We are very lucky to have someone as supportive as that – often, it would be impossible to find someone like that. In that respect, we are fortunate, and I honestly don’t know what we’d do, or where we’d be, without him.

However, we don’t only depend on him. Working is obviously out of the question, for both of my parents, and even if I wasn’t at college, I would still be limited as to what I could do. My personal plans involve doing a degree from home, and beginning to look into writing or journalism, but even that is questionable – there is no way of knowing what state I will be in, five or even two years into the future. Without DLA and other benefits, my family would have no income. Constant hospital appointments, special – and very expensive! – equipment to pay for…the costs are never ending, not to mention just living at all. If my family did not have the DLA, we could not afford to live – it’s as simple as that.

It is much the same for other people, too. Going back to the Paralympics, quite a few athletes were questioned about what they would do without DLA. These athletes included Aaron Phipps, the wheelchair rugby player, who said “I’d be completely lost without it.” His specialised chair alone costs £1,700. The Table Tennis player, Sue Gilroy, said she would be “devastated”, and that her life would be “Impossible” without her mobility car and wheelchair.

The list goes on. The point of the matter is, those athletes did not get where they were without help. Without DLA, they would barely afford to live, let alone keep up with the costs of training and becoming a Paralympic athlete. Take away the DLA, and you take away not only their lifestyle, but every other disabled person in the UK. Without the DLA, they cannot live, and will certainly not get the same opportunities that everyone else would. The Guardian says that changes to the Disability benefit system is estimated to make tens of thousands of disabled adults and children worse off. Even if this new system doesn’t completely take the benefit away from some disabled people, it will cut it drastically, which will still have a huge impact on them all.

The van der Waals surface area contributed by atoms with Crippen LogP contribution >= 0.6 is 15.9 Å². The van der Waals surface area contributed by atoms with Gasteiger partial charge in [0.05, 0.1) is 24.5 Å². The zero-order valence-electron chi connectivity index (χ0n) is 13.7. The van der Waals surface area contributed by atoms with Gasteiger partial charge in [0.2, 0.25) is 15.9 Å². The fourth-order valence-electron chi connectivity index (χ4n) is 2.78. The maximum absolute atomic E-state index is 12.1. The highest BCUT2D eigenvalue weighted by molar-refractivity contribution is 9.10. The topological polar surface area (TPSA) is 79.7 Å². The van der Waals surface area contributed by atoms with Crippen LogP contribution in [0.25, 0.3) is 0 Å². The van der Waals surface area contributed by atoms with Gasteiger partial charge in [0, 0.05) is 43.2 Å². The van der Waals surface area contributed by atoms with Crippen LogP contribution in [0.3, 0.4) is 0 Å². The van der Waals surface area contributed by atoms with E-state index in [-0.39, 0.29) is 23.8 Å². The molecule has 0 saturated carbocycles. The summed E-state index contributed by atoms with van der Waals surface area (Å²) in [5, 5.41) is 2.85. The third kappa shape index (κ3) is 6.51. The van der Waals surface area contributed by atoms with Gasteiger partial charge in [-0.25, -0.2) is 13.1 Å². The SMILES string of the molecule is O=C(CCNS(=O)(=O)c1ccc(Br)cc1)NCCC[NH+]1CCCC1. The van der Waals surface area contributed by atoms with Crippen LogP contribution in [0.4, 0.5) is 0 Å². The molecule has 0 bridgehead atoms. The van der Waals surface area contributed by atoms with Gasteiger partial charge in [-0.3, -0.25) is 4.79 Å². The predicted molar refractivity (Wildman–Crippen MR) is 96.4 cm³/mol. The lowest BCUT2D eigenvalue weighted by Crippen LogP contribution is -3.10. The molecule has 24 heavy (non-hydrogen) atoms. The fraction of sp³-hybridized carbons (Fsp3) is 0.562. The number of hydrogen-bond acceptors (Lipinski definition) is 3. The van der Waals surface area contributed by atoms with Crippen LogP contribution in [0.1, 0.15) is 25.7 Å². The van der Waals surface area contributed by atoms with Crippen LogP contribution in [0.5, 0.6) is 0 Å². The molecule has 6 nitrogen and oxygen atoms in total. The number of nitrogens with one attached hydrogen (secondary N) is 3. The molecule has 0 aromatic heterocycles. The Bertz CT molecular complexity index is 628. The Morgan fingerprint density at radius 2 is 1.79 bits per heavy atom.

The Paralympic champion Lady Grey-Thompson, who has been doing a lot of campaigning to stop this in Parliament, said “Under the new system, financial support for some groups of disabled people will be much lower than current support available for people in the same circumstances. Cuts such as those to support for most disabled children and disabled adults living alone are going to make the future considerably bleaker for many of the most vulnerable households in Britain.”

This new system is said to come in next year, in October 2013. Until then, it seems there will be much campaigning, debating, protesting and trying hopelessly to get it changed, but really, nobody knows. It is likely to carry on, despite how much people try to stop this happening. This will have a huge impact on disabled people around the country, and all we can do is raise awareness, and hope for the best.